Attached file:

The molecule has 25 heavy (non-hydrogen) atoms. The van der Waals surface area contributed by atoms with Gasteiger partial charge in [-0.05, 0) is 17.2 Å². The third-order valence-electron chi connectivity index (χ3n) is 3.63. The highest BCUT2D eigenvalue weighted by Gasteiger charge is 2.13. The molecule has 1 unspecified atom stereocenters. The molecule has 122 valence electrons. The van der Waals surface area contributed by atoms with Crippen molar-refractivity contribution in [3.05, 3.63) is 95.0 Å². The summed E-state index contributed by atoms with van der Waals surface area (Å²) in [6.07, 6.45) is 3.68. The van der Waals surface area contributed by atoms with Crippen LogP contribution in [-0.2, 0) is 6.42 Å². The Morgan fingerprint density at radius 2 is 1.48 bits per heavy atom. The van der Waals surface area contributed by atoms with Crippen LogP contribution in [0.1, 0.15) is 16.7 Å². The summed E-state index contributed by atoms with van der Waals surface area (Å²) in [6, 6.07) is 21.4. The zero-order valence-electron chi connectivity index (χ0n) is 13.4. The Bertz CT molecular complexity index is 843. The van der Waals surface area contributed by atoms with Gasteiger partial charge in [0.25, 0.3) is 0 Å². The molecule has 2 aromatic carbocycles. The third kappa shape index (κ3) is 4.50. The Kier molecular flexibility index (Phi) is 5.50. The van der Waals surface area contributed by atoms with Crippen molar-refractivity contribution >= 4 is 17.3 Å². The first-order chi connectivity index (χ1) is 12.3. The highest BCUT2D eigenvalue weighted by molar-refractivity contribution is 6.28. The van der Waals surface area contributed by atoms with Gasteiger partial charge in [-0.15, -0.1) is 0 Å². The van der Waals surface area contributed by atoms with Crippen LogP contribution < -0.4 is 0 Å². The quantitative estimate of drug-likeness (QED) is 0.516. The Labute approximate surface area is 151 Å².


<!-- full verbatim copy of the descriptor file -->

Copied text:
The molecule has 25 heavy (non-hydrogen) atoms. The van der Waals surface area contributed by atoms with Gasteiger partial charge in [-0.05, 0) is 17.2 Å². The third-order valence-electron chi connectivity index (χ3n) is 3.63. The highest BCUT2D eigenvalue weighted by Gasteiger charge is 2.13. The molecule has 1 unspecified atom stereocenters. The molecule has 122 valence electrons. The van der Waals surface area contributed by atoms with Crippen molar-refractivity contribution in [3.05, 3.63) is 95.0 Å². The summed E-state index contributed by atoms with van der Waals surface area (Å²) in [6.07, 6.45) is 3.68. The van der Waals surface area contributed by atoms with Crippen LogP contribution in [-0.2, 0) is 6.42 Å². The Morgan fingerprint density at radius 2 is 1.48 bits per heavy atom. The van der Waals surface area contributed by atoms with Crippen LogP contribution in [0.1, 0.15) is 16.7 Å². The summed E-state index contributed by atoms with van der Waals surface area (Å²) in [6, 6.07) is 21.4. The zero-order valence-electron chi connectivity index (χ0n) is 13.4. The Bertz CT molecular complexity index is 843. The van der Waals surface area contributed by atoms with Gasteiger partial charge in [0.25, 0.3) is 0 Å². The molecule has 2 aromatic carbocycles. The third kappa shape index (κ3) is 4.50. The Kier molecular flexibility index (Phi) is 5.50. The van der Waals surface area contributed by atoms with Crippen molar-refractivity contribution >= 4 is 17.3 Å². The first-order chi connectivity index (χ1) is 12.3. The highest BCUT2D eigenvalue weighted by molar-refractivity contribution is 6.28. The van der Waals surface area contributed by atoms with Gasteiger partial charge in [-0.15, -0.1) is 0 Å². The van der Waals surface area contributed by atoms with Crippen LogP contribution < -0.4 is 0 Å². The quantitative estimate of drug-likeness (QED) is 0.516. The Labute approximate surface area is 151 Å².